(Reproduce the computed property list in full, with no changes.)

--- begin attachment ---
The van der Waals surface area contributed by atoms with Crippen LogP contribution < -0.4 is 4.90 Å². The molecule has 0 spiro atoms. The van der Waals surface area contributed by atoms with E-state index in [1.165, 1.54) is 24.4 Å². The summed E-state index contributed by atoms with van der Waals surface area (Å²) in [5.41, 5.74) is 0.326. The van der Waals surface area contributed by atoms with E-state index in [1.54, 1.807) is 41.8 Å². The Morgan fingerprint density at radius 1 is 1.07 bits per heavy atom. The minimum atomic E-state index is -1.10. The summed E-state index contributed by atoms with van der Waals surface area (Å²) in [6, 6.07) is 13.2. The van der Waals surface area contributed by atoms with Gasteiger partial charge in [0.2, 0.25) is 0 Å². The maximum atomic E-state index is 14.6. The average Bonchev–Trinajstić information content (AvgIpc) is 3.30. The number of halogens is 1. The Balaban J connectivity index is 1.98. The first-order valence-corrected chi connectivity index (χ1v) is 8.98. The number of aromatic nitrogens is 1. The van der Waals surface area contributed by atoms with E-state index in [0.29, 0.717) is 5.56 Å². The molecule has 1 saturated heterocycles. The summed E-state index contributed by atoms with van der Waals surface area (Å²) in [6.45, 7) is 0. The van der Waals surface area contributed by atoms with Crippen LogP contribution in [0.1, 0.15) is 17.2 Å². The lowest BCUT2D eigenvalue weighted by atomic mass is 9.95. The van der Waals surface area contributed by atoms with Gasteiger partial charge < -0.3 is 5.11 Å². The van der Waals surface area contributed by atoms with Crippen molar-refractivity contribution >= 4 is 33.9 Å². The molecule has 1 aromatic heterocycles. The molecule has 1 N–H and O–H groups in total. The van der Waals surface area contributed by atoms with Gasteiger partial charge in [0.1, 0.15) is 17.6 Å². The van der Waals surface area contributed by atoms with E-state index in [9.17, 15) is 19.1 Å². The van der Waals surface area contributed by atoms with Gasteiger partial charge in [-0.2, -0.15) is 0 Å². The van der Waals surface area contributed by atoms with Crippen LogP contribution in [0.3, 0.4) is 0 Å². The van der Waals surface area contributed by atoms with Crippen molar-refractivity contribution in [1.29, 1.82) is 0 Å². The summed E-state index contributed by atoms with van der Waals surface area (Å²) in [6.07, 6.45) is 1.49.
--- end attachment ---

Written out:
The van der Waals surface area contributed by atoms with Crippen LogP contribution < -0.4 is 4.90 Å². The molecule has 0 spiro atoms. The van der Waals surface area contributed by atoms with E-state index in [1.165, 1.54) is 24.4 Å². The summed E-state index contributed by atoms with van der Waals surface area (Å²) in [5.41, 5.74) is 0.326. The van der Waals surface area contributed by atoms with E-state index in [1.54, 1.807) is 41.8 Å². The Morgan fingerprint density at radius 1 is 1.07 bits per heavy atom. The minimum atomic E-state index is -1.10. The summed E-state index contributed by atoms with van der Waals surface area (Å²) in [6, 6.07) is 13.2. The van der Waals surface area contributed by atoms with Gasteiger partial charge in [0.2, 0.25) is 0 Å². The maximum atomic E-state index is 14.6. The average Bonchev–Trinajstić information content (AvgIpc) is 3.30. The number of halogens is 1. The Balaban J connectivity index is 1.98. The first-order valence-corrected chi connectivity index (χ1v) is 8.98. The number of aromatic nitrogens is 1. The van der Waals surface area contributed by atoms with E-state index in [0.29, 0.717) is 5.56 Å². The molecule has 1 saturated heterocycles. The summed E-state index contributed by atoms with van der Waals surface area (Å²) in [6.45, 7) is 0. The van der Waals surface area contributed by atoms with Crippen LogP contribution in [0.1, 0.15) is 17.2 Å². The lowest BCUT2D eigenvalue weighted by atomic mass is 9.95. The van der Waals surface area contributed by atoms with Gasteiger partial charge < -0.3 is 5.11 Å². The van der Waals surface area contributed by atoms with Crippen molar-refractivity contribution >= 4 is 33.9 Å². The molecule has 1 aromatic heterocycles. The molecule has 1 N–H and O–H groups in total. The van der Waals surface area contributed by atoms with Gasteiger partial charge in [0.1, 0.15) is 17.6 Å². The van der Waals surface area contributed by atoms with E-state index in [9.17, 15) is 19.1 Å². The van der Waals surface area contributed by atoms with Gasteiger partial charge in [-0.2, -0.15) is 0 Å². The van der Waals surface area contributed by atoms with Crippen LogP contribution in [0.3, 0.4) is 0 Å². The van der Waals surface area contributed by atoms with Crippen molar-refractivity contribution in [1.29, 1.82) is 0 Å². The summed E-state index contributed by atoms with van der Waals surface area (Å²) in [6.07, 6.45) is 1.49.